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Pink Eye

more about Pink Eye


Infectious conjunctivitis, bacterial conjunctivitis, conjunctivitis, red eye, or allergic conjunctivitis



  • Conjunctivitis is a condition in which the white part of the eye becomes inflamed, red, and irritated.  Anything that irritates or infects the white part of the eye can cause conjunctivitis.  Viral and allergic causes tend to have clear or white eye discharge.  Bacterial causes, e.g., staphylococcus, tend to have yellow or green eye discharge.
  • Newborns can develop conjunctivitis as a result of the birth process.  Two organisms of special concern are those responsible for gonorrhea and chlamydia, two common Sexually Transmitted Diseases (STDs).  Mothers who receive prenatal care will be tested for these infections, but these tests are not 100% reliable for finding these diseases, and some women will be infected without their knowledge.

  • White of the eye is red
  • Eye itching
  • Watery eye discharge
  • White eye discharge
  • Yellow or green eye discharge
  • Mild swelling and redness of the eyelids

  • Viruses
  • Gonorrhea
  • Chlamydia
  • Staphylococcus
  • Streptococcus
  • Haemophilus
  • Pseudomonas
  • Moxarella
  • Allergies
  • Dry eyes

  • In most cases, diagnosis is clinical and no testing is necessary.
  • A culture of the eye discharge in newborns is often taken to ensure that the antibiotics being used are effective against the infecting organisms.
  • Clear discharge, sudden onset -- usually viral conjunctivitis ("pink eye")
  • Clear discharge, seasonal, or related to environment -- allergic conjunctivitis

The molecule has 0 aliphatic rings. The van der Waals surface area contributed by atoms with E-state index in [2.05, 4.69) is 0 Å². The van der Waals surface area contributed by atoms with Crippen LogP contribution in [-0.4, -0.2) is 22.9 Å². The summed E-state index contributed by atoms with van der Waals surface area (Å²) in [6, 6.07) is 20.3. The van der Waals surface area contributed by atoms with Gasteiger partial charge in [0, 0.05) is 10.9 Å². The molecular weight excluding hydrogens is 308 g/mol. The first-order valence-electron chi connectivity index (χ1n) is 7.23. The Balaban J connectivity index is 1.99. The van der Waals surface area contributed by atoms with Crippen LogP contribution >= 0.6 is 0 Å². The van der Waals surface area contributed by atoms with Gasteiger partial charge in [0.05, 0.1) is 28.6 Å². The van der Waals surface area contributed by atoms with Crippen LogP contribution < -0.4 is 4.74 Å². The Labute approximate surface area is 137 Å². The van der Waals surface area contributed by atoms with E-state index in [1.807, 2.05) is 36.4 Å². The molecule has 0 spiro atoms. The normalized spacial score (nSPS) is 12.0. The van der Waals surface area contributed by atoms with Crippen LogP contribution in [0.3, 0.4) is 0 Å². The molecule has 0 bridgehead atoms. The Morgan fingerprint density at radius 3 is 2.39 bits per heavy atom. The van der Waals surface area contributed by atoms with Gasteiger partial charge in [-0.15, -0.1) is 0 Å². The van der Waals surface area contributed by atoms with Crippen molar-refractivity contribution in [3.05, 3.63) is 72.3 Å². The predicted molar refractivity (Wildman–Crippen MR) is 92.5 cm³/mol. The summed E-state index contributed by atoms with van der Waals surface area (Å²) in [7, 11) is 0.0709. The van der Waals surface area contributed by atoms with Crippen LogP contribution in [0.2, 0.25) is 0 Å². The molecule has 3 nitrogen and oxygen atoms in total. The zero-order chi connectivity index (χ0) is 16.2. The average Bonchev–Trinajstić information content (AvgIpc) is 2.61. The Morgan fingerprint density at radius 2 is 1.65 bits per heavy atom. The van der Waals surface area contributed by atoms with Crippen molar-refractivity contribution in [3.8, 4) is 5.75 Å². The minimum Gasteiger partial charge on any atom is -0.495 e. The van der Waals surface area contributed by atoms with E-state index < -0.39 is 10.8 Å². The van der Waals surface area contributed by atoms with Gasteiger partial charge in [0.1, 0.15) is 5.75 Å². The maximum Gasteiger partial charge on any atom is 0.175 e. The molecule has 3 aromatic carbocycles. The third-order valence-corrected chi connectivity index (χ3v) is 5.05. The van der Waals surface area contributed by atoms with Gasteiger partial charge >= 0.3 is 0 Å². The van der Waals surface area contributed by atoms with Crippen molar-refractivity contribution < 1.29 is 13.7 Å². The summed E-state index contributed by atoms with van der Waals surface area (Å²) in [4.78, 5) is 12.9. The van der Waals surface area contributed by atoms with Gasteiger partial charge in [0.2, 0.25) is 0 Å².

• Colored discharge -- usually bacterial (can still occasionally be viral) -- cultures may be done
  • Sicca (dry) eyes -- diagnosed by Schirmer's test

  • Viral (pink eye) -- none, but wash hands cautiously and avoid touching eye, as it is very contagious
  • Gonorrhea -- ceftriaxone by injection
  • Chlamydia -- doxycycline, erythromycin, azithromycin
  • Bacterial causes -- antibiotic eye drops, e.g., Polytrim
  • Allergic eyes -- topical lodoxamide, Naphcon A eye drops, other allergy eye drops
  • Dry eyes -- artificial tear drops
  • Treatment precaution:
  • Some antibiotic eye drop preparations contain corticosteroids.  Corticosteroids can be helpful in some infections, but can make others worse.  In most instances, drops containing corticosteroids should only be prescribed by an ophthalmologist (medical doctor who specializes in eye diseases).
  • Some newborns may receive oral medications as well, depending upon the infecting organisms.

  • Infectious conjunctivitis is spread very easily from person to person.
  • The best way to prevent the spread of the infection is washing one's hands after caring for an infected child.
  • Contact lens use increases the risk of bacterial conjunctivitis.  Extended wear contacts have the highest risk.  Use proper sterile techniques when handling your lenses.  Follow instructions carefully on how to clean your lenses.




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